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Humans of Gaza: Nour al-Din Hajjaj, Gaza-based writer, teacher and dramatist

By Humaira Ahad

“My greatest dream is to see my country peaceful, children smiling brighter than the sun. I dream of planting flowers at all places where bombs were dropped, tracing out our freedom on every wall that has been destroyed. The war will finally leave us alone, and we will live our lives once.”

These are the excerpts of Palestinian writer, teacher, and dramatist Nour al-Din Hajjaj’s final message to the world before his life was brutally cut short by the apartheid regime.

Nearly five months of Israel’s genocidal war on Gaza has killed scores of Palestinian poets, artists, and writers. It has destroyed the cultural fabric of the besieged strip, robbing it of talent such as Hajjaj.

The young author from northern Gaza was killed on December 3 when his home in the Al-Shujaiyya neighborhood was pounded in the regime’s indiscriminate airstrikes.

“I am not a number and I do not consent to my death being passing news. Say I love life, happiness, freedom, children’s laughter, the sea, coffee, writing, Fairouz, everything that is joyful—though these things will all disappear in the space in a spur of a moment,” Hajjaj wrote on his Instagram account.

A graduate in Computer Sciences from Gaza’s Al-Azhar University, which was also flattened recently, the young Palestinian writer worked as a teacher at a boy’s school in the coastal territory.

Hajjaj would spend his days immersed in books and writing. His first novel “Strange men and Strange Women” was published in 2018 in Egypt. In 2021 his second novel, “Wings That Don’t Fly” was released in Jordan, receiving critical acclaim for both his books.

The 27-year-old Hajjaj actively participated in various cultural activities in his hometown. He was also interested in fine arts and would write plays for theatre. In 2022, when his first play “The Gray Ones” was performed on stage, the writer’s excitement was uncontrollable, his friends recall.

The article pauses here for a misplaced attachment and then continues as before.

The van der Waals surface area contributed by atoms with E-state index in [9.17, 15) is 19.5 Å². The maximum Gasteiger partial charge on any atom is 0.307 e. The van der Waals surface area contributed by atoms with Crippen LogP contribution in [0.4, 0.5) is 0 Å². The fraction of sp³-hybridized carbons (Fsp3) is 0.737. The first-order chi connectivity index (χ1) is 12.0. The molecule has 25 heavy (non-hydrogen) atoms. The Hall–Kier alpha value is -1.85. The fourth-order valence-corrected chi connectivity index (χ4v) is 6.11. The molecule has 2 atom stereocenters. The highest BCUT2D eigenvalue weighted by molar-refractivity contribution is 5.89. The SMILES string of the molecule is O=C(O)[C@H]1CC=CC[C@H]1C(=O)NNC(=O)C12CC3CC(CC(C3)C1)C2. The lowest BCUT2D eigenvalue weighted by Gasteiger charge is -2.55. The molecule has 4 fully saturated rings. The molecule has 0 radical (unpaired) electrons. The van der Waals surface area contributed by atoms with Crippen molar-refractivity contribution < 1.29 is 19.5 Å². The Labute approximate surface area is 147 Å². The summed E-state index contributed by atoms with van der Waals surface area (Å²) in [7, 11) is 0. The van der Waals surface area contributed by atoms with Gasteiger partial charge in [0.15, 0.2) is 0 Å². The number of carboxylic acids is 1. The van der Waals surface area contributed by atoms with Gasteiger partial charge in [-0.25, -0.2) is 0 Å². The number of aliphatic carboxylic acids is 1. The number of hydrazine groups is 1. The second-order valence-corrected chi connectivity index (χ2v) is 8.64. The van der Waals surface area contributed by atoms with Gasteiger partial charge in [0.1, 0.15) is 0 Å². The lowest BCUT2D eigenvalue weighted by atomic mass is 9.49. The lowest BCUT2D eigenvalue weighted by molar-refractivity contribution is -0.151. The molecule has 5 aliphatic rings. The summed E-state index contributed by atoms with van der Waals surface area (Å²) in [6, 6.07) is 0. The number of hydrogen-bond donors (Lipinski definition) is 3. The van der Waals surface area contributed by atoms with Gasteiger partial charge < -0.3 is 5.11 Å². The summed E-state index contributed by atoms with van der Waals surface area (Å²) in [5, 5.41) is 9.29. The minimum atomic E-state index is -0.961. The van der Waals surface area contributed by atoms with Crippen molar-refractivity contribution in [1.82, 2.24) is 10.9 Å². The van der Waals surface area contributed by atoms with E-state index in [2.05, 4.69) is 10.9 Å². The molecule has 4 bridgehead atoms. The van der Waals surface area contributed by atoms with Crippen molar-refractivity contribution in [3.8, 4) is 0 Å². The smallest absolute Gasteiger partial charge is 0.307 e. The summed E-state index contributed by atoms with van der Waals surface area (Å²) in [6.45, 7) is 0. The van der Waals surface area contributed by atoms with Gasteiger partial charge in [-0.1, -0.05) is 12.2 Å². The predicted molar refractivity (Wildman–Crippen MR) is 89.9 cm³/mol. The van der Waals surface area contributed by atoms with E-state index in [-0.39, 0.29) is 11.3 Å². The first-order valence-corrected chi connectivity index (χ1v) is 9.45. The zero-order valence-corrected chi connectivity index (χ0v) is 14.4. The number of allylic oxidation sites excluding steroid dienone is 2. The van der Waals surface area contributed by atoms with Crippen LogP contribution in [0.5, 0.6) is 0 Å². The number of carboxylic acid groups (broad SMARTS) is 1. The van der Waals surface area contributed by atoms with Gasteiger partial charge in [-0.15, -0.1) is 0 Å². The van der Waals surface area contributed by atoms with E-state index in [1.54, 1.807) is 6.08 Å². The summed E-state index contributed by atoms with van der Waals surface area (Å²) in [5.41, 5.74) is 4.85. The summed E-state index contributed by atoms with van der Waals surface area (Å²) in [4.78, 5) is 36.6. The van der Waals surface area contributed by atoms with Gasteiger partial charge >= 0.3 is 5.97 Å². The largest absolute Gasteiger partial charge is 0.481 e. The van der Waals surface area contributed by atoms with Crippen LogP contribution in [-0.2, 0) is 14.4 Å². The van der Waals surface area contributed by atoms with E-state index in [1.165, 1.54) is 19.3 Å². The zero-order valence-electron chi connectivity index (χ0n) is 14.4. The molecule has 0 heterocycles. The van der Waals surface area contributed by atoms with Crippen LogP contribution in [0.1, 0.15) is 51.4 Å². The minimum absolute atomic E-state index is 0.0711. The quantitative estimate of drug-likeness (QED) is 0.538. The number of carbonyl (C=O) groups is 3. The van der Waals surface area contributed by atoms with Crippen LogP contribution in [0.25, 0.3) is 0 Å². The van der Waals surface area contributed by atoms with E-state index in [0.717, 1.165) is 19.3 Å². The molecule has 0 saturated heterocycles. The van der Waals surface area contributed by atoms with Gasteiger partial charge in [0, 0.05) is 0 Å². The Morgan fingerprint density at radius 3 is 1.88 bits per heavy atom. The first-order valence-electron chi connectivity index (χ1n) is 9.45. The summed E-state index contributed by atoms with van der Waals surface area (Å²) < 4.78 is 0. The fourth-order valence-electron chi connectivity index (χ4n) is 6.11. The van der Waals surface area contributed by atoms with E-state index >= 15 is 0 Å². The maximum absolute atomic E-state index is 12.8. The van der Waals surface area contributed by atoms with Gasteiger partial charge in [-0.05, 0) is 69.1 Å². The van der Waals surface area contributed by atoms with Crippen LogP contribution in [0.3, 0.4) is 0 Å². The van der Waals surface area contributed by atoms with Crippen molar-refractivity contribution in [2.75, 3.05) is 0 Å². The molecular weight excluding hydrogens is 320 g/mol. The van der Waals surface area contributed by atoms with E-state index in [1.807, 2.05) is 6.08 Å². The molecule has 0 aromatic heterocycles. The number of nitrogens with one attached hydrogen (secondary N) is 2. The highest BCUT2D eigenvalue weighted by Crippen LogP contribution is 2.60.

With clouds of death looming over, Hajjaj didn’t want to die anonymously. He wanted to be remembered for his work, for his writings. He wanted to leave behind a mark.

“This is why I am writing now; it might be my last message that makes it out to the free world, flying with the doves of peace to tell them that we love life, or at least what life we have managed to live, in Gaza all paths before us are blocked, and instead we are just one tweet or breaking news story away from death,” he wrote once.

The young Palestinian writer wanted to be known as a Palestinian writer. He wanted to tell the untold stories of his bleeding homeland and about his oppressed people. He wanted to be their voice.

“My name is Nour al-Din Hajjaj, I am a Palestinian writer, I am twenty-seven years old and I have many dreams,” Hajja wrote in a post on his social media handle.

“One of my dreams is for my books and my writings to travel the world, my pen to have wings so that no unstamped passport or visa rejection can hold it back.”

The regime has been restraining the movement of Palestinians to enforce its occupation, controlling the entrance and exit points, so much so that any departure from the territory requires Israeli approval.

The Zionist entity uses its power to ban Palestinians from traveling abroad. The people of Palestine are even banned from traveling between Gaza, the occupied West Bank and East al-Quds.

However, the situation in the coastal strip is worse as Gaza has been under Israeli siege for the last 16 years.

Like many people of his age, Hajjaj dreamed of marrying and starting a family.  

“Another dream of mine is to have a small family, to have a little son who looks like me and to tell him a bedtime story as I rock him in my arms,” he wrote.

The promising author abandoned his home in northern Gaza in order to escape death.